The spinach and artichoke dip ($11) came out looking like something you might expect on a buddy's coffee table. Maybe that fit the vibe, really, considering the place is decked out more like a comfortable living room than a restaurant, with warm sconce-style chandeliers, framed Life magazines, and faux bookshelves painted on the back wall. Underneath the panko crust of the dip, however, was something cheesy and garlicky and certainly better than what would come out of your buddy's microwave. We scraped it clean with the store-bought-style tortilla chips.
The caprese pesto flatbread ($11) was quite nice too, with a balsamic drizzle making a checkerboard pattern across the top. We should've skipped the chicken on top (an extra $4), though, considering the slices of roast breast added a bizarre texture to the pizza.
"You mind if I take a slice?" a guy in an askew tie asked as he walked past our table. His bourbon on the rocks was nearly empty, to the point that it had apparently made him chatty. His group was occupying the couch/booth next to us, where American Social has something rather convenient for the serious drinker. In the center of the table jut beer taps connected to some kind of gizmo that keeps track of how much you drink. The booth seats nine, and the restaurant requires at least $120 per hour for the spot. The boys were certainly hitting that minimum.
And we didn't blame him for asking for a slice. That balsamic drizzle was beautiful, and we suggested he should probably try some of it. He laughed it off and went back to his entourage, which had just finished off the quite-crispy Parmesan truffle fries and an order of the pretzel spears.
We went on to the trio of sliders ($12), which had a success rate of two out of three. The short-rib slider boasted warm bacon onion chutney, and the burger version was adorned with Maytag blue cheese — both the kind of miniburgers you'd want to eat while watching the Dolphins lose. But the Miami roast pork with mojo had the texture of undercooked pulled chicken, nothing like the Noche Buena-style pork you'd expect.
By now, I had switched to a glass of the Graffigna Malbec ($6 at happy hour) from a wine menu that features all the regulars, a Mark West pinot noir, something from Erath. Nothing to disappoint, but then most will probably be ordering from the specialty cocktail list, with its array of exotic ingredients, or going for the taps. There's even a novel concept up by the front windows: an array of do-it-yourself beer taps activated with a special key fob available from the bartender. Tie it in with a credit card and you're refilling at your own speed. Nobody was trying them, though. Instead, the bar was three-deep, with a 4-to-1 ratio of guys to girls, all the well-coifed types you find at YOLO. No female lacked suitors, like the girl at the end of the bar, crowded around by three Brooks Brothers men who paid attention to her as if she were curing cancer.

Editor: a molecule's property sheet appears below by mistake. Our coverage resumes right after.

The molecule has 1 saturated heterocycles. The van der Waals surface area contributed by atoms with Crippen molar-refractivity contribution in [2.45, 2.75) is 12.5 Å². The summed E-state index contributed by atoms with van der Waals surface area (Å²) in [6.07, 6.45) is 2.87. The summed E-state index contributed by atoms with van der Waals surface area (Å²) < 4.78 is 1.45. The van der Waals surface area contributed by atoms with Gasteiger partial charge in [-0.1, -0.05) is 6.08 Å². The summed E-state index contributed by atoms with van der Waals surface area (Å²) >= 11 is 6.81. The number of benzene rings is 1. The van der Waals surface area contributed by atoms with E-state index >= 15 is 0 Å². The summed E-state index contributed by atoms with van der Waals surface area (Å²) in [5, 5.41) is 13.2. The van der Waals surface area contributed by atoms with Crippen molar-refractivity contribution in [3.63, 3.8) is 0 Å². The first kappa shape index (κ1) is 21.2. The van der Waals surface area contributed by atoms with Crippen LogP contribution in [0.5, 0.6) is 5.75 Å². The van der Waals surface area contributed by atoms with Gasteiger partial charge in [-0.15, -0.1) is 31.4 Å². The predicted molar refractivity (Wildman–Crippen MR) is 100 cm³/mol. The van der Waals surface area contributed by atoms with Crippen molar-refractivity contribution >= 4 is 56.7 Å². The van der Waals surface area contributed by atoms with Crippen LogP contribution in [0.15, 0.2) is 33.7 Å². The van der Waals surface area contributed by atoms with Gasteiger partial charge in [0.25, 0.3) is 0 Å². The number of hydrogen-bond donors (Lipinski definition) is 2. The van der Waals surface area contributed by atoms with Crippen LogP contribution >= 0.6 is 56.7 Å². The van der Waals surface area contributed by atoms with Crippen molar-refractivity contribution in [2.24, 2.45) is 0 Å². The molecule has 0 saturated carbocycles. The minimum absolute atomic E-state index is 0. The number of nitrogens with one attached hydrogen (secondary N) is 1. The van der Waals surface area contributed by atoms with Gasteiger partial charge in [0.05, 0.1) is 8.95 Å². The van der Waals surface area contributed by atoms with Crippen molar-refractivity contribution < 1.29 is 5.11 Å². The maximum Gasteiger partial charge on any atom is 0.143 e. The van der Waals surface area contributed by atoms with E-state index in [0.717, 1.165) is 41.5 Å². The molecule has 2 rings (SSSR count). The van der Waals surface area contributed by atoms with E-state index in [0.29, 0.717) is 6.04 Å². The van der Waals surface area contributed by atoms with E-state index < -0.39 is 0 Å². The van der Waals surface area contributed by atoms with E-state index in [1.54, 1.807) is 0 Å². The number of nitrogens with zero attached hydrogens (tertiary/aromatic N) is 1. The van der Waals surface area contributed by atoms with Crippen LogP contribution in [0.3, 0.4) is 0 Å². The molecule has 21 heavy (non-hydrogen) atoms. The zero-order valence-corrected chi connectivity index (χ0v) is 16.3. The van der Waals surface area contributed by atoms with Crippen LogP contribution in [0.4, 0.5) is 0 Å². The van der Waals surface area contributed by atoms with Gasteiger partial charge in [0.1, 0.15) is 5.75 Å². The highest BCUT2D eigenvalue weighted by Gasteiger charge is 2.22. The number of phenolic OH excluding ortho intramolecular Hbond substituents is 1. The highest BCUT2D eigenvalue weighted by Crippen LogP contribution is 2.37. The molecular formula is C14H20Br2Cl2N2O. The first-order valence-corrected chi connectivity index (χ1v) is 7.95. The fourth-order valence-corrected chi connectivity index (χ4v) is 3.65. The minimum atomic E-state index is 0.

Weezer was making "hep hep" sounds from the blaring music when we turned to our prosciutto and mozzarella panini ($12). It came on airy ciabatta already cut into squares, fries on the side. This presentation, chopped up into small servings, was as representative as anything of the end goal here. It came ready to share, passed around by a group of coworkers or friends marveling at the key fob beer taps.
The guitar ballad "Yellow Ledbetter" came on as a young woman walked in with her parents, took a look at the packed bar, and turned right around. Mom would not appreciate this noise, and Dad, he'd wonder what kind of restaurant doesn't serve a steak. But then, American Social isn't a dinner club. It's a social club, and as that, it shines.